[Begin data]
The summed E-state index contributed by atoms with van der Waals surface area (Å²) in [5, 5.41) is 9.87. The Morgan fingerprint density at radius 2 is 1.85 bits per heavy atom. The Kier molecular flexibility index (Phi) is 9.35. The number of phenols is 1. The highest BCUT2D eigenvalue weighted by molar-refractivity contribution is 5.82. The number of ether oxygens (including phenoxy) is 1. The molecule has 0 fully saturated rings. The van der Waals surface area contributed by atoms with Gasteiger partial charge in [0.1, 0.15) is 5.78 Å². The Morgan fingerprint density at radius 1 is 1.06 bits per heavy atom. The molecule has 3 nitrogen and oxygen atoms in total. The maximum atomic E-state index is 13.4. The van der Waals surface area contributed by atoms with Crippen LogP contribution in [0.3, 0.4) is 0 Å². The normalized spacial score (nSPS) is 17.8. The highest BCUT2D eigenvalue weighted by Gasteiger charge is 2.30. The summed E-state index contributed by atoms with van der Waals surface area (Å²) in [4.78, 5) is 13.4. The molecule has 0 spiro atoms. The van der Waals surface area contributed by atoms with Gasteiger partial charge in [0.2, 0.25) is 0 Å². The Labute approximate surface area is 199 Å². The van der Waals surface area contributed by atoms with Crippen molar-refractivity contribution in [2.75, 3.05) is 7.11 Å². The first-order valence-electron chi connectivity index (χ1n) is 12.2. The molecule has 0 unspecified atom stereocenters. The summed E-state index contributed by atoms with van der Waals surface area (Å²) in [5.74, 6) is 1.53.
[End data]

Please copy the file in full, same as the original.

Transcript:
The summed E-state index contributed by atoms with van der Waals surface area (Å²) in [5, 5.41) is 9.87. The Morgan fingerprint density at radius 2 is 1.85 bits per heavy atom. The Kier molecular flexibility index (Phi) is 9.35. The number of phenols is 1. The highest BCUT2D eigenvalue weighted by molar-refractivity contribution is 5.82. The number of ether oxygens (including phenoxy) is 1. The molecule has 0 fully saturated rings. The van der Waals surface area contributed by atoms with Gasteiger partial charge in [0.1, 0.15) is 5.78 Å². The Morgan fingerprint density at radius 1 is 1.06 bits per heavy atom. The molecule has 3 nitrogen and oxygen atoms in total. The maximum atomic E-state index is 13.4. The van der Waals surface area contributed by atoms with Crippen LogP contribution in [0.3, 0.4) is 0 Å². The normalized spacial score (nSPS) is 17.8. The highest BCUT2D eigenvalue weighted by Gasteiger charge is 2.30. The summed E-state index contributed by atoms with van der Waals surface area (Å²) in [4.78, 5) is 13.4. The molecule has 0 spiro atoms. The van der Waals surface area contributed by atoms with Gasteiger partial charge in [0.2, 0.25) is 0 Å². The Labute approximate surface area is 199 Å². The van der Waals surface area contributed by atoms with Crippen molar-refractivity contribution in [2.75, 3.05) is 7.11 Å². The first-order valence-electron chi connectivity index (χ1n) is 12.2. The molecule has 0 unspecified atom stereocenters. The summed E-state index contributed by atoms with van der Waals surface area (Å²) in [5.74, 6) is 1.53.